Cape Fear Harley-Davidson/Buell|
Construction Systems, Inc.
2830 Kenny Biggs Road, Lumberton, NC 28358
Architect of Record
George H. Doerman, AIA
405 West 32nd Street, Lumberton, NC 28358
Fayetteville, North Carolina
Total Square Feet: 39,684
Construction Period: May 2001 to Dec 2001
Consulting Architect: SHARPE Architecture of North Carolina, P.C.
- 1131-A Military Cutoff Road, Wilmington, NC 28405
Structural Engineer: Fleming & Associates - 1004 Hay Street, Fayetteville, NC 28305
Electrical/Mechanical Engineer: Coastal Plains Engineering - 704 E. 3rd Street, Pembroke, NC 28372
Mechanical (Plumbing) Engineer: Detter & Associates, Inc. - P.O. Box 53827, Fayetteville, NC 28305
Civil Engineer: Larry King & Associates - 1333 Morganton Road, #201, Fayetteville, NC 28305
Cost Estimator: Construction Systems, Inc. - 2830 Kenny Biggs Road, Lumberton, NC 28358
Cape Fear Harley-Davidson/Buell is situated in the heart of Fayetteville, North Carolina, home of Fort Bragg and Pope Air Force Base. A military town characterized by residents from all regions of the country that supply a constant market demand for goods and services, Fayetteville enjoys increasing economic growth during a time when most of the country has faced a less than fruitful economy. These positive market factors, along with a significant lack of space in their original location, led to Cape Fear Harley-Davidson/Buell’s decision to expand their sales and service dealership with a new 40,000-square-foot facility.
A clear and concise “program of needs” was the first challenge facing the design team. Construction Systems, Inc. quickly organized several development meetings, not only with the building’s owners and the dealership’s management, but also with the personnel who “live” in the building each day —the mechanics, sales clerks and retail staff. Interviews were conducted with each department, along with corporate specialists from Harley-Davidson, resulting in a program of space needs and technical requirements. The primary requirements identified in the program were showroom space, parts department, service center, accounting and management offices, retail department and of course plenty of space for motorcycles, motorcycle clothes and parts storage.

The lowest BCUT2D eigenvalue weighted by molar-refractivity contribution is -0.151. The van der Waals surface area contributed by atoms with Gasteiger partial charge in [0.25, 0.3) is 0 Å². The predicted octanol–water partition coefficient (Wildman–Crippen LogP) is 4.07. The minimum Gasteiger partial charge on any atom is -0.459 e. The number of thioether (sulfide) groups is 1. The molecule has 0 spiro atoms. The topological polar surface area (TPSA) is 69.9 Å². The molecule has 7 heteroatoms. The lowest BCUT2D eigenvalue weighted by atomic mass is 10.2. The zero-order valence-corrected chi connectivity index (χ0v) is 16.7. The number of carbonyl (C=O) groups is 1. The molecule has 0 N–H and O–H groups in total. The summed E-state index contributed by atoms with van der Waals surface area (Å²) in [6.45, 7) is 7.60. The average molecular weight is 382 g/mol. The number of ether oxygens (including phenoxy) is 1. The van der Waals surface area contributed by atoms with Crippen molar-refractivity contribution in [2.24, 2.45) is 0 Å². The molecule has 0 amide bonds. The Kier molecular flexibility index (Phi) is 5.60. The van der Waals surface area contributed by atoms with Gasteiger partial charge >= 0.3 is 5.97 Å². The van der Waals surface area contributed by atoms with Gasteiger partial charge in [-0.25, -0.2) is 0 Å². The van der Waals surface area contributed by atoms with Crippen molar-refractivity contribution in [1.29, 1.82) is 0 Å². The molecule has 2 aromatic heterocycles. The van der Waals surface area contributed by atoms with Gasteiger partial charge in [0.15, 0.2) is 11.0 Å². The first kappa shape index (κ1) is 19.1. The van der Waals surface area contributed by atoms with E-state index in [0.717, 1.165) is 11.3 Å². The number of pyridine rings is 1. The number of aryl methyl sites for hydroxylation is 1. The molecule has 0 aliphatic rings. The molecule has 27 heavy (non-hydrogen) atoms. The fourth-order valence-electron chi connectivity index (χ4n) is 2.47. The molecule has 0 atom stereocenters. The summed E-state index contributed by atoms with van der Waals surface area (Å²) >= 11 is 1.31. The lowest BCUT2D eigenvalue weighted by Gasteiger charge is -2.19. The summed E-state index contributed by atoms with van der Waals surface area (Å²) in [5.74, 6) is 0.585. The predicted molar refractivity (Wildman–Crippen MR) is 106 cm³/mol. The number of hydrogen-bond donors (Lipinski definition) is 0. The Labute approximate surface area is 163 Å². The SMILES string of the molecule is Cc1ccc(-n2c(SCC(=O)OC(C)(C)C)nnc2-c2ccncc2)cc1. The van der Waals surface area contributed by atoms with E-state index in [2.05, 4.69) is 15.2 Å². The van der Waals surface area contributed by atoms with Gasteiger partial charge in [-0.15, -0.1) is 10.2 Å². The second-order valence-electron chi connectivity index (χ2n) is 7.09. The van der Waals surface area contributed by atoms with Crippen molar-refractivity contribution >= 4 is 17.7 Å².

Early in the design process, the dealership’s owner expressed the desire for a “new and fresh” look, decidedly different from the antebellum architectural style prevalent in Fayetteville. The design team drew inspiration from the Harley-Davidson motorcycle itself — the physical curves and contours, as well as the fluid motion of its ride. The corner entry configuration allowed for two sides of the building to be viewed from the main approach. The two public facades consist of curvilinear elements clad in smooth, silver and black aluminum composite panels on polished stainless steel column wraps, above the more durable CMU and glass showroom. The utilitarian facades at the shop and storage areas are clad with split-faced block 12-feet high, topped with a textured finish metal panel. The design team’s treatment of the public and utilitarian facades and interior spaces with the appropriate materials and forms achieved the “look” the owner desired while maintaining the project budget.
Interior spaces and finish treatments, such as an employee fitness room, add to the overall appeal of the building. Structural steel is painted black while the corrugated roof deck remains silver, creating a visual contrast similar to that of a Harley-Davidson Motorcycle. An interior balcony with stainless steel cable railings encircles the showroom allowing the dealership’s management a bird’s-eye-view of the sales floor. Exterior balconies provide a retreat for employees after hours and during lunch breaks. Varied floor treatment accentuate the circulation paths in the showroom area while accentuating the merchandise housed within.
Completion of Cape Fear Harley-Davidson/Buell prior to the Christmas sales season was critical to the ultimate success of the project. The store was ready for opening in mid-December and in only nine shopping days, more than doubled its all-time sales record from the previous year. Teamwork involving value-engineering, fast-track construction and a design/build strategy allowed what seemed to be unachievable, become reality.
DIV 07: Metal Composite Panels: Alucobond; Metal Panels, Metal Roofing: Butler Manufacturing; Built-Up Roofing: U.S. Intec.
DIV 09: VCT: Mannington; Base: Johnsonite; Carpet: Shaw; Metal Studs: Dale-Incor; Gypsum: National Gypsum; Insulation: Owens Corning.